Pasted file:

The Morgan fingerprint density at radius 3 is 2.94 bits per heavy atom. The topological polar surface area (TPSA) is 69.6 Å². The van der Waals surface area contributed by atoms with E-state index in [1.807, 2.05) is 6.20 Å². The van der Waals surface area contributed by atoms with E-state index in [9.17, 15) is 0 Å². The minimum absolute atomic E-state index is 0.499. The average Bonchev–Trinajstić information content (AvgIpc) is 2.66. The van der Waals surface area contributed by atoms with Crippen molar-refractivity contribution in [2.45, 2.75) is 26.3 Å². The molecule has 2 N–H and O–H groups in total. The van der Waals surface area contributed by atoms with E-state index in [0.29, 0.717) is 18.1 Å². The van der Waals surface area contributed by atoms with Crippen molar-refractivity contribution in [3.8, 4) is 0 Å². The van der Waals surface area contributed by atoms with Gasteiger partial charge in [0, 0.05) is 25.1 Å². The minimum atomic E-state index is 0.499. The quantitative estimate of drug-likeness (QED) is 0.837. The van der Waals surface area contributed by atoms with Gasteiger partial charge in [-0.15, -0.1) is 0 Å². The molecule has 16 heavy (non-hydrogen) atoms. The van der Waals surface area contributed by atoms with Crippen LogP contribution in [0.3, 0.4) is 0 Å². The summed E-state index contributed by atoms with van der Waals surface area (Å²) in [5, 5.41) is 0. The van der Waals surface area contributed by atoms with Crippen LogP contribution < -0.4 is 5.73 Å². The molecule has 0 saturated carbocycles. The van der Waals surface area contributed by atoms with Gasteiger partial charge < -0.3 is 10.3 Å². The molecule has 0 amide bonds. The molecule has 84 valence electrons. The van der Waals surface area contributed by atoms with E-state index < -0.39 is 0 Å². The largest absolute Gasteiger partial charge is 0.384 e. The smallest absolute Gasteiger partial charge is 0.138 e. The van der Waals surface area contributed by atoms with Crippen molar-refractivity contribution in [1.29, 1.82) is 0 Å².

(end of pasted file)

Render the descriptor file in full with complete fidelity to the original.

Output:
The Morgan fingerprint density at radius 3 is 2.94 bits per heavy atom. The topological polar surface area (TPSA) is 69.6 Å². The van der Waals surface area contributed by atoms with E-state index in [1.807, 2.05) is 6.20 Å². The van der Waals surface area contributed by atoms with E-state index in [9.17, 15) is 0 Å². The minimum absolute atomic E-state index is 0.499. The average Bonchev–Trinajstić information content (AvgIpc) is 2.66. The van der Waals surface area contributed by atoms with Crippen molar-refractivity contribution in [2.45, 2.75) is 26.3 Å². The molecule has 2 N–H and O–H groups in total. The van der Waals surface area contributed by atoms with E-state index in [0.29, 0.717) is 18.1 Å². The van der Waals surface area contributed by atoms with Crippen molar-refractivity contribution in [3.8, 4) is 0 Å². The van der Waals surface area contributed by atoms with Gasteiger partial charge in [0, 0.05) is 25.1 Å². The minimum atomic E-state index is 0.499. The quantitative estimate of drug-likeness (QED) is 0.837. The van der Waals surface area contributed by atoms with Gasteiger partial charge in [-0.15, -0.1) is 0 Å². The molecule has 16 heavy (non-hydrogen) atoms. The van der Waals surface area contributed by atoms with Crippen LogP contribution in [0.3, 0.4) is 0 Å². The summed E-state index contributed by atoms with van der Waals surface area (Å²) in [5, 5.41) is 0. The van der Waals surface area contributed by atoms with Crippen LogP contribution < -0.4 is 5.73 Å². The molecule has 0 saturated carbocycles. The van der Waals surface area contributed by atoms with Gasteiger partial charge < -0.3 is 10.3 Å². The molecule has 0 amide bonds. The molecule has 84 valence electrons. The van der Waals surface area contributed by atoms with E-state index < -0.39 is 0 Å². The largest absolute Gasteiger partial charge is 0.384 e. The smallest absolute Gasteiger partial charge is 0.138 e. The van der Waals surface area contributed by atoms with Crippen molar-refractivity contribution in [1.29, 1.82) is 0 Å².